P.S. I am so sorry if I offended anyone buy questioning your authenticity as a reader! The thing is, I have such a hard time imagining people being interested in the thoughts and reflections from my little corner of the world, especially you being far away, on a different continent even. But to you who are, I am honored and grateful you are taking your precious time reading my stories. I will from now on try picturing you as human beings of flesh and blood with your own stories, not annoying heart lacking robots. Thank you so much! And oh, I would love to hear your stories, please tell me, let me get to know you!
As I have mentioned before the northern Swedish summer 2017 was cold, windy and wet, actually the summer with the lowest highs since 1862! A record I quite frankly could live without. But it so happened my life happened when that happened…
Then there is always September. Now and then September delivers. Sun, breakfasts outside, even an Arnold Palmer in the afternoon. So how about this year? Nope. The month was the least sunny September in 30 years. I mean, come on!
If you have followed me through the seasons for a while you know I am not a fan of fall. The light falling makes me panic, so does the cold. So what do I do to survive?
I add light.
It started many years ago with the spotlights under my grandfather’s old apple tree, shooting through the greenery, and in the winter up the snow. It’s really beautiful.
Later I (read my sons and their cousins) put light chains in the two small maples we planted next to the picket fence. I wanted to create the feeling of Holiday Westlake Park in Seattle here in the woods. Ah my impossible ideas… But it worked for me! I used to sit at my kitchen table dreaming about Seattle, feeling a little bit closer. Now, the maples grew taller and light chains don’t last forever, so they are gone by now.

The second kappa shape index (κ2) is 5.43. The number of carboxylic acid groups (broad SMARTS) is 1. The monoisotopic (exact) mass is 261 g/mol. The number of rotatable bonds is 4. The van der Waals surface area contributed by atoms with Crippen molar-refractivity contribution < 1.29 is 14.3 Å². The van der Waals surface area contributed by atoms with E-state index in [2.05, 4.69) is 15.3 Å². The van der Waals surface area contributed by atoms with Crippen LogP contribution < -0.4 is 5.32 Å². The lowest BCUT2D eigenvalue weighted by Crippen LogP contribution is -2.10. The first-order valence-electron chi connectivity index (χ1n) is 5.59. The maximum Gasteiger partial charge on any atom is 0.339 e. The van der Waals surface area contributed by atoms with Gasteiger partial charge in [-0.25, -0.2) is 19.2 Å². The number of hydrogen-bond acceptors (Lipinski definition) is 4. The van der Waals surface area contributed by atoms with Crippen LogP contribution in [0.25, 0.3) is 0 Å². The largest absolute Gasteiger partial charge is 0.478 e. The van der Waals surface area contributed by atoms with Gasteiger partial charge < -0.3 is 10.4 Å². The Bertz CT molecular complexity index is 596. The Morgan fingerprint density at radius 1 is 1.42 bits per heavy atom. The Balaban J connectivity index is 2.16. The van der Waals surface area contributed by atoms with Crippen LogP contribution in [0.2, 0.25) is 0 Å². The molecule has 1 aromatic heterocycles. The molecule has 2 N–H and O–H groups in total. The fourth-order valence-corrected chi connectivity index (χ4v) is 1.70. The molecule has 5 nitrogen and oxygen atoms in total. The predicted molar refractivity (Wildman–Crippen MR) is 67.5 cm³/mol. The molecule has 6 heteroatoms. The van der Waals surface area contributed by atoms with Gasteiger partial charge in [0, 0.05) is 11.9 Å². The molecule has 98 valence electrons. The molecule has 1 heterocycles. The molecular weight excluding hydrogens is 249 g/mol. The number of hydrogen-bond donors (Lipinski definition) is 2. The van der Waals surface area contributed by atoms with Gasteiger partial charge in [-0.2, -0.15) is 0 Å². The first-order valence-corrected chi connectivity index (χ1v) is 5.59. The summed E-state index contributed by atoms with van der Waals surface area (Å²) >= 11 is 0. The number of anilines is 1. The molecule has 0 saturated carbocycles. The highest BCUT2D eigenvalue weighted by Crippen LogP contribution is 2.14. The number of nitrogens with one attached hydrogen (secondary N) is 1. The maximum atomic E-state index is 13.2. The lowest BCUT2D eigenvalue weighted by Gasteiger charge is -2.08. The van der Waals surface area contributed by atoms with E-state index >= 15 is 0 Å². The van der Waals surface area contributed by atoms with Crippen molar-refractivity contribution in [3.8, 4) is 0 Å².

I live at the end of the road. And that’s something I am enjoying. My next door neighbor is on the other side of the grove behind me, I can’t see the house but I know he is there. In front of my front yard to the south there is forest, to the east another grove and fields, to the west fields stretching to Torrberget, Dry Mountain.
I I would turn all the lights in my house and garden out it would be completely dark here, except for a street light at my carport. And I would see some lights from the next road across the fields to the east. That’s how it was when I first moved here 36 years ago. One lamp over the front porch of the house. That’s it. Looking out the windows on a winters night you didn’t see anything at all. Pitch black. Great for northern light spotting though!
We added a lamp at the coach house/wood shed, oh a light out there! Then one at the door of the baker’s cottage, that’s nice! A lamp in the cottage window made it look like a little gnome lived there, cute! And the lights framed this place at the end of the road, made it feel welcoming and cozy.
People often ask me if I’m not afraid of the dark. No, I’m not. I often feel lonely. And depending on how severe my back pain is that loneliness can be very scary. But it’s not the dark that scares me.
I don’t like the dark though. And that’s why I am chasing it away with lights.
Some years ago I extended the garden with spotlights shooting straight up the tall pine tree at the ditch marking the border between the front yard and the fields south of the baker’s cottage, wow, what a change! I treated my dad’s big ash tree - which once was a small plant he brought here from southern Sweden - with the same recipe. He was a big plant thief my dear father. The 64th latitude isn’t the natural habitat for an ash tree, but somehow it acclimated and now constitutes the south east corner of my garden, lit up in the dark.
I also have a spotlight directed to the old outhouse at the edge of the forest ending my place to the south. And then there is the big rock in the middle of my mother’s sea of lupins in front of the outhouse.
The latest addition to my garden illumination happened last fall. I had been thinking about it for a while. There are two lilacs guarding the baker’s cottage, one at each front corner. Wouldn’t it be nice to have them lit up?
Yes it was! I quite don’t know how to express the feeling as my inner image transforms into reality when it comes to illumination. To turn the outer switch on is to turn my inner switch. My soul expands and glows!
So am I happy now? Content? Happy yes, but content, no way! There are more inner images waiting to come to life. Next year, hopefully, my new cherry trees will be lit up. They mark the border of my garden to the west, and I can't wait see those sparkling, fulfilling the illuminated framework of my place in every direction!